Status: Study 1961.
It was specifically designed for long-duration operations in space; to conduct re-entry tests at near-parabolic speeds; and then for manned circumlunar missions.
At the time of the Apollo bidder's conference in August 1961 an evolutionary approach to the Apollo program was expected. After completion of the Mercury project both the Apollo spacecraft and Saturn launch would gradually fly multi-man crews on a series of ever-more ambitious scientific and technological missions in earth-moon space. This program would begin with manned earth satellite flights of extended lifetime, proceed to lunar circumnavigation, to lunar satellite flights, and ultimately to the lunar landing. Although the Apollo A designation was applied only to the first unmanned Apollo tests at this time, we would use the term here to designate the Apollo design and program plan as envisioned by NASA prior to the Apollo bidder's conference in the summer of 1961.
The return to earth and the recovery of the manned spacecraft were important parts of these missions. The development of the Apollo spacecraft was to proceed in several phases. Each phase, to the extent possible, would serve as qualification for the subsequent phase. The objectives of Apollo Phase A was:
The two-stage Saturn C-I launch vehicle system would be utilized to carry the Apollo A spacecraft into the low earth-satellite orbits and to accelerate the capsule only to re-entry trajectories during the Apollo A phase.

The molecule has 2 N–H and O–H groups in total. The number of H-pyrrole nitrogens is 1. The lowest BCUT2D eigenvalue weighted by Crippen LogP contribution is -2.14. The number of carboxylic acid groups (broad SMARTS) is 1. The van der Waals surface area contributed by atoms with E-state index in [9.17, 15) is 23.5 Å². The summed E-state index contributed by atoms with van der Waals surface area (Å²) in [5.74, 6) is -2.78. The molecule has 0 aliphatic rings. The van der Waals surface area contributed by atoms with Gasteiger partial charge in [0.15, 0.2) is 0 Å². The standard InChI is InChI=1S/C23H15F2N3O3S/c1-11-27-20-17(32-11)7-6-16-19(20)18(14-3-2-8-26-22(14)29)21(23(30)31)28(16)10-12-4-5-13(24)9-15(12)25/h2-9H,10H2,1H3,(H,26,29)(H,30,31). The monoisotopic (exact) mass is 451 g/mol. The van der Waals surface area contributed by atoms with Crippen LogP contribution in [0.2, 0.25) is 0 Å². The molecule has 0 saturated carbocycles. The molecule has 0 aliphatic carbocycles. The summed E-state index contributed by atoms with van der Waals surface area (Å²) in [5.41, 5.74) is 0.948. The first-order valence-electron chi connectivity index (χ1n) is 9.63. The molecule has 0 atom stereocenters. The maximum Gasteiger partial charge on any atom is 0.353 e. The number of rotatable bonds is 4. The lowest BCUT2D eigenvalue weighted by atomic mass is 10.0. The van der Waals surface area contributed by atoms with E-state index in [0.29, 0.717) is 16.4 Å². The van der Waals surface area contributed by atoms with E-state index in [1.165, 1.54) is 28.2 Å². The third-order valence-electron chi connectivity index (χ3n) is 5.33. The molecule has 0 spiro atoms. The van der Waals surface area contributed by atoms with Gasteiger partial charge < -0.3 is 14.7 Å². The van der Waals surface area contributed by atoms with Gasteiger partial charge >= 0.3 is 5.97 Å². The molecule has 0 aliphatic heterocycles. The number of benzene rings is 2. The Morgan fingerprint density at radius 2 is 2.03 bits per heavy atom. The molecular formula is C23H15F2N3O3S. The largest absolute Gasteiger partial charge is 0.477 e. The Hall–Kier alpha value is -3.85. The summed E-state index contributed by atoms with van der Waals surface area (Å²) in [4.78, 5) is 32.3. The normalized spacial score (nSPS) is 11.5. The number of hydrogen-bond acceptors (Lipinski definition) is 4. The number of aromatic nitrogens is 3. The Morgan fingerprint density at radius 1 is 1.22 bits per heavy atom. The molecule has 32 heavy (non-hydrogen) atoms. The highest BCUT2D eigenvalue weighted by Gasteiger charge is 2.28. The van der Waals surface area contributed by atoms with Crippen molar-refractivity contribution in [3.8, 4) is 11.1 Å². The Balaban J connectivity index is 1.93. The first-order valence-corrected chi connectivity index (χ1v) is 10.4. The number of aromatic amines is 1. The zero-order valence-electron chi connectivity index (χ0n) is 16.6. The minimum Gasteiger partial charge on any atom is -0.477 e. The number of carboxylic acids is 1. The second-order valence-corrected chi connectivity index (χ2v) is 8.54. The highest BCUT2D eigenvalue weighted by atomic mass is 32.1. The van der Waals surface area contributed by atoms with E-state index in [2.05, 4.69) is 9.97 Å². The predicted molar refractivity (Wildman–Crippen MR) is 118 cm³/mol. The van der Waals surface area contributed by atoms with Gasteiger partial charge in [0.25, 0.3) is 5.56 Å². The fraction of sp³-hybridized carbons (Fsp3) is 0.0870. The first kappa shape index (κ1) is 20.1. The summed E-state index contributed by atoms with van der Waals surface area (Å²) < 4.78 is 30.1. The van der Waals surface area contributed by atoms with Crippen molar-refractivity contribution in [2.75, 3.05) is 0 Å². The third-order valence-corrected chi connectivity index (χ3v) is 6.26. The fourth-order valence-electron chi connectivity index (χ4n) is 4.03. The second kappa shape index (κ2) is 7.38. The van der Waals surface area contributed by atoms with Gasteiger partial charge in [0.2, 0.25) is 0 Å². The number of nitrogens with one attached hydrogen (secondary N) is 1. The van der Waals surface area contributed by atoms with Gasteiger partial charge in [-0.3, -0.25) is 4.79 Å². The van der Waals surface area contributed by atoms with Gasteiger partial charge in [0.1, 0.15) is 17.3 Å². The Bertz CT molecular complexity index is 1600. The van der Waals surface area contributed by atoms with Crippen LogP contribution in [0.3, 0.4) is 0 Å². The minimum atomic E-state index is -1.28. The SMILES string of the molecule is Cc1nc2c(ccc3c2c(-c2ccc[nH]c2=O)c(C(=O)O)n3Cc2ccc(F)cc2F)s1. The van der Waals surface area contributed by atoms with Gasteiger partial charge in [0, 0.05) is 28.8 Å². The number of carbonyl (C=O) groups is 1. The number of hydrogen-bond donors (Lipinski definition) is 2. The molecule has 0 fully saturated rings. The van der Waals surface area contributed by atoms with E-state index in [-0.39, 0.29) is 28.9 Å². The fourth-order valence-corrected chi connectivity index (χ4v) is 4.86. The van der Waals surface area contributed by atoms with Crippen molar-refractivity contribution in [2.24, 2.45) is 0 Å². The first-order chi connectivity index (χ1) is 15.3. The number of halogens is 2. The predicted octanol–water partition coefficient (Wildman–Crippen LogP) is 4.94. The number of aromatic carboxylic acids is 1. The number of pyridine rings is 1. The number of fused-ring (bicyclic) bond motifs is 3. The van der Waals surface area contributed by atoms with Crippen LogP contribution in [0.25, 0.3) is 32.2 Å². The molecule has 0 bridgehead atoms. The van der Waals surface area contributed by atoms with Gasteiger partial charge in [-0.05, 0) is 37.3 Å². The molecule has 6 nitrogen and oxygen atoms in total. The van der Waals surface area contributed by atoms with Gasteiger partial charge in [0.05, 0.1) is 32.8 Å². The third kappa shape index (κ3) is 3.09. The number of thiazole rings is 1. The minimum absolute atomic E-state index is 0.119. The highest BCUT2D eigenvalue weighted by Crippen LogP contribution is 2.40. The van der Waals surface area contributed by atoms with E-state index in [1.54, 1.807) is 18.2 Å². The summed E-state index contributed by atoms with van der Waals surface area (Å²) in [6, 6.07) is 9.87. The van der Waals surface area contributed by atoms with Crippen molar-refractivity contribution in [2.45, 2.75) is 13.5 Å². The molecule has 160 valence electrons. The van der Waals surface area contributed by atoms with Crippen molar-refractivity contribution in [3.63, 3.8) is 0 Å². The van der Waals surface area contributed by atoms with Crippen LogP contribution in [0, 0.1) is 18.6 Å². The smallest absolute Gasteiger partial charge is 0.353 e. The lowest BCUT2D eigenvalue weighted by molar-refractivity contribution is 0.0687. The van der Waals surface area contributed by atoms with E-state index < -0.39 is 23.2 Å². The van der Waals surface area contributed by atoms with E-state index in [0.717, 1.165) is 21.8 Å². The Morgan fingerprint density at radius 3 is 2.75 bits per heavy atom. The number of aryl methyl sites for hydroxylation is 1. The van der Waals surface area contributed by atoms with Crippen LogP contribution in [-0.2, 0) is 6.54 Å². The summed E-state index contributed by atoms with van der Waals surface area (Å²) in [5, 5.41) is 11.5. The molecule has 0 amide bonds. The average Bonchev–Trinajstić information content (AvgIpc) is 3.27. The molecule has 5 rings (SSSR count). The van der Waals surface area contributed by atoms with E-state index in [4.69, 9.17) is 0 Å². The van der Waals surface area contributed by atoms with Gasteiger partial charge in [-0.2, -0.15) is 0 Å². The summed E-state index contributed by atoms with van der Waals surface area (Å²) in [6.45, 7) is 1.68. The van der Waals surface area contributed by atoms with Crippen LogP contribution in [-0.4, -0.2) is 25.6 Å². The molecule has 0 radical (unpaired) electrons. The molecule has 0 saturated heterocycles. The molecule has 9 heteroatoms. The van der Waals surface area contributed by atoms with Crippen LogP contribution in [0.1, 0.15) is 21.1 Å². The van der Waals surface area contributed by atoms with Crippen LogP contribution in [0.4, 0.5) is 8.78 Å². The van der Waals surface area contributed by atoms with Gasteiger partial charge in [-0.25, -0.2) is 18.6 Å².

The mass breakdown of the Apollo A earth-orbit version was nearly 1/3 less than that of the later Apollo capsule final design:
As of the summer of 1961 it was planned that Apollo A boilerplate flights in the earth-orbit configuration would take place in October/December 1963 using Saturn C-1's SA-7 and SA-8. SA-9 and SA-10 would launch 3400 kg capsule-only payloads in February-April 1964 to near parabolic velocities in tests of the capsule's hypersonic aerodynamics and heat shield. These prototype capsules would be equipped with parachutes and be recovered.
These proving tests would be followed by Apollo A manned earth orbit space laboratory missions in the 1965-1967 period. Manned circumlunar flights would occur at the same time. The booster for such missions was originally intended to be the Saturn C-2. This was changed to the Saturn C-3 in June 1961 when it became clear the Apollo spacecraft would weigh too much for such missions. The C-3 in turn was cancelled in favor of the C-5, and discussion of circumlunar Apollo disappeared by the end of 1962.
Space Task Group Director Robert R. Gilruth informed Ames Research Center that current planning for Apollo 'A' called for an adapter between the Saturn second stage and the Apollo spacecraft to include, as an integral part, a section to be used as an orbiting laboratory. Preliminary in-house configuration designs indicated this laboratory would be a cylindrical section about 3.9 m in diameter and 2.4 m in height. Additional Details: here....